17. Coca-Cola

John Pemberton, a pharmacist, was trying to create a headache remedy when he accidentally mixed carbonated water with his syrup, creating the first version of Coca-Cola. Originally marketed as a health tonic, it quickly became a popular soft drink.

Maximilian-Bruck-4Skdrcy13J4-Unsplash (1)Photo by Maximilian Bruck on Unsplash

18. Slurpee

The Slurpee was born when Omar Knedlik's soda fountain broke down in the 1950s. He put some bottles in the freezer to stay cool and found that customers loved the semi-frozen texture, leading to the invention of the Slurpee machine.

Greg-Rosenke-O2R23Ijcksk-UnsplashPhoto by Greg Rosenke on Unsplash

19. Meringue

The light, airy meringue was supposedly invented by a Swiss chef named Gasparini in the 18th century. Legend has it he was experimenting with egg whites and sugar, accidentally discovering the process of creating this fluffy dessert.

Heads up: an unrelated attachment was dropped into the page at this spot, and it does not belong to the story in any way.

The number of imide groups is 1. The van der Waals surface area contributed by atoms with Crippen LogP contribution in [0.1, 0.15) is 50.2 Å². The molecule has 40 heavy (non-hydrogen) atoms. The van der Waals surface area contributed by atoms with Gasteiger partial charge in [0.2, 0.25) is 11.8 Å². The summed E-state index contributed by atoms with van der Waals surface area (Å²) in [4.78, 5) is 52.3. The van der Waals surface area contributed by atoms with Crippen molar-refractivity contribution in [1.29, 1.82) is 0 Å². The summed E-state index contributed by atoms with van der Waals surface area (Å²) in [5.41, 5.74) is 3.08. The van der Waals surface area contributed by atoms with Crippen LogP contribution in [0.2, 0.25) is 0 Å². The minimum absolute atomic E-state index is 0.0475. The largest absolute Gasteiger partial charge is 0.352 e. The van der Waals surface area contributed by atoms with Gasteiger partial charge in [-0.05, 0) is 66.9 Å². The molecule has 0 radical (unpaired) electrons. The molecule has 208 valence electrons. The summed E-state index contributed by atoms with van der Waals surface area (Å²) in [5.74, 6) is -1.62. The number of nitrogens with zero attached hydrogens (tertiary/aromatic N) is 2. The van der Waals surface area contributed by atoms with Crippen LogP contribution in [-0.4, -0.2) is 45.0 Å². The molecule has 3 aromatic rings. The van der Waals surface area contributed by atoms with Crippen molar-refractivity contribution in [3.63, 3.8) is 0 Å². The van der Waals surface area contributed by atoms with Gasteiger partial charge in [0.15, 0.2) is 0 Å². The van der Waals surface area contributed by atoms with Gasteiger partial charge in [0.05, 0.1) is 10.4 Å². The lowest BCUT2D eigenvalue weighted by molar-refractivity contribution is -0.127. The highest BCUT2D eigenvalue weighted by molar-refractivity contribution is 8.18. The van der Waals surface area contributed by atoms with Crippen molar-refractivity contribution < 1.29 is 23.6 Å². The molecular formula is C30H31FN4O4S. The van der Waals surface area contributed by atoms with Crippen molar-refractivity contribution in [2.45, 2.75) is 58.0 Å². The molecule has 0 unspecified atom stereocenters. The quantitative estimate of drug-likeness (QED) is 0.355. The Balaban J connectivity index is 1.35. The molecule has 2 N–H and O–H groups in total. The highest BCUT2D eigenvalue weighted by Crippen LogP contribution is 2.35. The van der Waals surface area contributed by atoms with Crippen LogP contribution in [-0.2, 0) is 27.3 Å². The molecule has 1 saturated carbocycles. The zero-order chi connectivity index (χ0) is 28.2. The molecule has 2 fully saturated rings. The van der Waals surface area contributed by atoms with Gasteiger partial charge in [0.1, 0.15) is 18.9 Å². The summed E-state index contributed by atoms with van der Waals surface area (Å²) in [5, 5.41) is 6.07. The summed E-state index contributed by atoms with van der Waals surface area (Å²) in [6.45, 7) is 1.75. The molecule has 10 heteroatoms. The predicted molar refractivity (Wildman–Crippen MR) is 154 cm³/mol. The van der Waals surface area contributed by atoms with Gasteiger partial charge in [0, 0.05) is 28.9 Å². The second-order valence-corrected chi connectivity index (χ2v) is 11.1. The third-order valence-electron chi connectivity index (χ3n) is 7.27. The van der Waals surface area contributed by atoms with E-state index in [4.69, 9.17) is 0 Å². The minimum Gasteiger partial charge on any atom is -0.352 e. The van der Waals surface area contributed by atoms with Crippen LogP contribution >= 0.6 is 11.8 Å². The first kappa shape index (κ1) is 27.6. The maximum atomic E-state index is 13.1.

Jess-Bailey-Mza6Im8Apym-UnsplashPhoto by Jess Bailey on Unsplash

20. Buffalo Wings

In 1964, Teressa Bellissimo, owner of the Anchor Bar in Buffalo, New York, invented Buffalo wings. She deep-fried some leftover wings and tossed them in a homemade hot sauce as a late-night snack for her son and his friends.

Clark-Douglas-T60-Ki Fzme-UnsplashPhoto by Clark Douglas on Unsplash

21. Crepes Suzette

In 1895, a 14-year-old assistant waiter named Henri Charpentier accidentally set fire to a sauce while preparing crepes for the Prince of Wales. The resulting dish, Crepes Suzette, had a delicious caramelized flavor that became instantly popular.